It’s the mid-nineties and while the economy is flourishing, our president gets cool points for playing the sax on television and we have Super Metroid, we still found the need to complain. And of all the things to moan about during that decade, one of the silliest is to decry the lack of decent metal. Did we all suddenly forget that Pantera dropped possibly the heaviest release to debut atop the Billboard Top 200 in Far Beyond Driven (Eastwest)? Continue reading
Legendary Neurosis and SLEEP drummer Jason Roeder has completed the auction of his treasured drumset on ebay, of which the proceeds will go to the Sonoma County North Bay Fire Relief Fund to help victims of the October wildfires that devastated California. More information about the relief efforts can be found here . Continue reading
If I learned anything from spending my Saturday afternoon at the Paradise Rock Club in Boston it’s that silence can be crushingly heavy. That’s if coupled with the right music and atmosphere of course.
And there was music. And what wonderful music it was. Concrete like slabs of riffs and drums that slammed like vault doors. Unnerving electronics drowning in waves of feedback squeal. But between the noise and the fury, all four performers, Neurosis with support from Sumac, Brothers of the Sonic Cloth and The Body had nothing to say between their numbers. It was eerie, yet quite refreshing. I’ve been to too many metal and hardcore shows, so I’ve grown accustomed to frontmen demanding for circle pits or to throw the horns in the air. Not the case here. Just a whole lot of heavy.
The Body took the stage first and set the mood with a sound that I can only describe as a future Eyehategod that travelled back in time to preach of the upcoming apocalypse. The only thing harsher than their cold electronic noises were the nihilistic shrieks let out by guitarist Chip King.
Seattle legend Tad Doyle (TAD, Hog Molly) was next with his newest musical endeavor, Brothers of the Sonic Cloth. Despite being involved in extreme music for close to 30 years, Doyle can still churn out Sabbath strength riffs in rippers like ‘La Mano Poderosa’ and ‘Unnamed.’ Interestingly, Brothers of the Sonic Cloth’s self-titled début (Neurot Recordings) was just released earlier this year, but they ended their set a new song not featured on that LP, ‘Magnetar.’ New music so quickly? No complaints from me.
I was very excited to get to see guitarist and vocalist Aaron Turner’s new and bone snapping project, Sumac, live as I am still mourning the passing of the mighty Isis (Boston band, not terrorist organization). While they may lack the melodic touches or musical finesse that Isis was displaying in their mid to late years, Sumac is as crushing live as they are on their debut The Deal LP (Profound Lore). Personal highlight was watching skinsman Nick Yacyshyn pound out the jazz freakout in the middle of ‘Hollow King.’ Bearded wonder Turner says he intends to keep Sumac going as a full time band. Let’s certainly hope he does.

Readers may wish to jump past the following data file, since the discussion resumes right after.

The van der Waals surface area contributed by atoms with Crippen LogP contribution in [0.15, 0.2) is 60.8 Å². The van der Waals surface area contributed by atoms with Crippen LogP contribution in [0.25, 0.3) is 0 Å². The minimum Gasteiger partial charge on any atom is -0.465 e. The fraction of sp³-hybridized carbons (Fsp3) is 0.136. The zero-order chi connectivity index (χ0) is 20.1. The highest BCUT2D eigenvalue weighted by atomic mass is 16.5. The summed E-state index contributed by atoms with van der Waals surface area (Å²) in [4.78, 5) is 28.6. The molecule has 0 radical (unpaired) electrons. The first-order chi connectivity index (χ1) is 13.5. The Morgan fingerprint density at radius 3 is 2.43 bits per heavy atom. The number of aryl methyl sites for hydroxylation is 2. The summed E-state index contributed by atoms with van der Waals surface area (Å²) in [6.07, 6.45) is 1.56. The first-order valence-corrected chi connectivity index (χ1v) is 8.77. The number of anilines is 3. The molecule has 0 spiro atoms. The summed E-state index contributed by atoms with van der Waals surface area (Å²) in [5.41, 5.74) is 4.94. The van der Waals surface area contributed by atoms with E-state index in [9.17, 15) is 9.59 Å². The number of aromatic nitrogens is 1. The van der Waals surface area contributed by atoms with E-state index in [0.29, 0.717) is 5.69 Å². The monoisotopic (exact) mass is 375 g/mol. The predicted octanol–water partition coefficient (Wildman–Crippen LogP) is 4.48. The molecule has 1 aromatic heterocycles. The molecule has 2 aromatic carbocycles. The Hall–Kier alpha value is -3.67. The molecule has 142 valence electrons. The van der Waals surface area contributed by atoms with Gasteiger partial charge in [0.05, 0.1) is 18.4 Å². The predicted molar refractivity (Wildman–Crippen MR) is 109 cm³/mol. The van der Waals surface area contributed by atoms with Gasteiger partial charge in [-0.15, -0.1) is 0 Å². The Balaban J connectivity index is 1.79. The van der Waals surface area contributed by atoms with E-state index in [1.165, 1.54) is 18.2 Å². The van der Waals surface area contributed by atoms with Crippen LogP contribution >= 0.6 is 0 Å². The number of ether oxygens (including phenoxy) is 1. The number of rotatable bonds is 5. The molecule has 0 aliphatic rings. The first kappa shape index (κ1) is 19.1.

But for all the intensity and knee-buckling volume that the aforementioned bands brought, nothing was quite like watching Neurosis live. Few bands can make thrash and death metal sound quaint, but Neurosis is one of them. Eschewing their elaborate visual presentation of yore and going for a more spartan aesthetic, these rugged Oaklanders took the stage with no backdrop and sparse lighting. This after all was their most wide reaching tour in more than ten years, so the music was front and center. The set moved almost as an ocean ranging from the more passive sounds of set opener (and highly underrated) ‘A Sun that Never Sets’ and ‘My Heart For Deliverance’ to the earth rattling bits like ‘The Doorway’ and ‘Times of Grace.’ While they covered a wide selection of their discography, tracks from early Neurosis standards Souls at Zero and Enemy of the Sun were unfortunately absent.
And just when you thought you had reached the zenith of heavy music, Neurosis closed with the song. The title track. I think you know this one. A certain little song called ‘Through Silver in Blood.’ If you’re like me then you’ve heard this song about 4 million times in your room or car, but live is a different animal. As soon as the opening sample kicks in you will feel something otherworldly seize your spine and it won’t let go until the final pounding tribal rhythms. The audience was in a full trance. And as soon as it ended they walked off the stage with nothing to say. Musical bliss finally had been achieved.
It may have possibly been the heaviest show I have ever been too, but at the same time it didn’t necessarily feel like one. I now learned that I could live without some obnoxious frontman shouting to mask his insecurities. If your band is truly heavy then don’t say a word. We’ll know how extreme you are by the silence and the storm that follows it.
WORDS BY HANSEL LOPEZ